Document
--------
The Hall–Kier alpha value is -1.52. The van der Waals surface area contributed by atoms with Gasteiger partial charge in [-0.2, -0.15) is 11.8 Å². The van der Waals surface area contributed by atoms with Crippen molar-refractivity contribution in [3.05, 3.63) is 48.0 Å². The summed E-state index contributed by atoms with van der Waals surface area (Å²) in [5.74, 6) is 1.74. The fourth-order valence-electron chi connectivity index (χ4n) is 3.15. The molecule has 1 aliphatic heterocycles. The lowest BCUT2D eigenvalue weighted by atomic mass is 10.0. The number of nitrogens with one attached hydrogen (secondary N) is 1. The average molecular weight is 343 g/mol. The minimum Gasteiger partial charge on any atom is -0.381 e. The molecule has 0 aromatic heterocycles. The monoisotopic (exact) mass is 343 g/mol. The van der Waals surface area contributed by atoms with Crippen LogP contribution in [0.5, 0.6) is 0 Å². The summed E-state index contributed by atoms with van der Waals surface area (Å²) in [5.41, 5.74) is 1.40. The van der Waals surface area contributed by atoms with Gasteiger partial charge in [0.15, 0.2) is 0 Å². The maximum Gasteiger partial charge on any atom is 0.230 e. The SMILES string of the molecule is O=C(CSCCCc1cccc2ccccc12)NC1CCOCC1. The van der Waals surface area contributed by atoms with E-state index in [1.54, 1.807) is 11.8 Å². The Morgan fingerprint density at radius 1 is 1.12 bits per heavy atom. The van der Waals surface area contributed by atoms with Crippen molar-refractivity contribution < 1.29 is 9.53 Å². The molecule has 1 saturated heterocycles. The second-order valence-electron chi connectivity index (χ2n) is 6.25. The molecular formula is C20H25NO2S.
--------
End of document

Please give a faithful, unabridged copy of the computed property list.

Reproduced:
The Hall–Kier alpha value is -1.52. The van der Waals surface area contributed by atoms with Gasteiger partial charge in [-0.2, -0.15) is 11.8 Å². The van der Waals surface area contributed by atoms with Crippen molar-refractivity contribution in [3.05, 3.63) is 48.0 Å². The summed E-state index contributed by atoms with van der Waals surface area (Å²) in [5.74, 6) is 1.74. The fourth-order valence-electron chi connectivity index (χ4n) is 3.15. The molecule has 1 aliphatic heterocycles. The lowest BCUT2D eigenvalue weighted by atomic mass is 10.0. The number of nitrogens with one attached hydrogen (secondary N) is 1. The average molecular weight is 343 g/mol. The minimum Gasteiger partial charge on any atom is -0.381 e. The molecule has 0 aromatic heterocycles. The monoisotopic (exact) mass is 343 g/mol. The van der Waals surface area contributed by atoms with Crippen LogP contribution in [0.5, 0.6) is 0 Å². The summed E-state index contributed by atoms with van der Waals surface area (Å²) in [5.41, 5.74) is 1.40. The van der Waals surface area contributed by atoms with Gasteiger partial charge in [0.15, 0.2) is 0 Å². The maximum Gasteiger partial charge on any atom is 0.230 e. The SMILES string of the molecule is O=C(CSCCCc1cccc2ccccc12)NC1CCOCC1. The van der Waals surface area contributed by atoms with E-state index in [1.54, 1.807) is 11.8 Å². The Morgan fingerprint density at radius 1 is 1.12 bits per heavy atom. The van der Waals surface area contributed by atoms with Crippen molar-refractivity contribution < 1.29 is 9.53 Å². The molecule has 1 saturated heterocycles. The second-order valence-electron chi connectivity index (χ2n) is 6.25. The molecular formula is C20H25NO2S.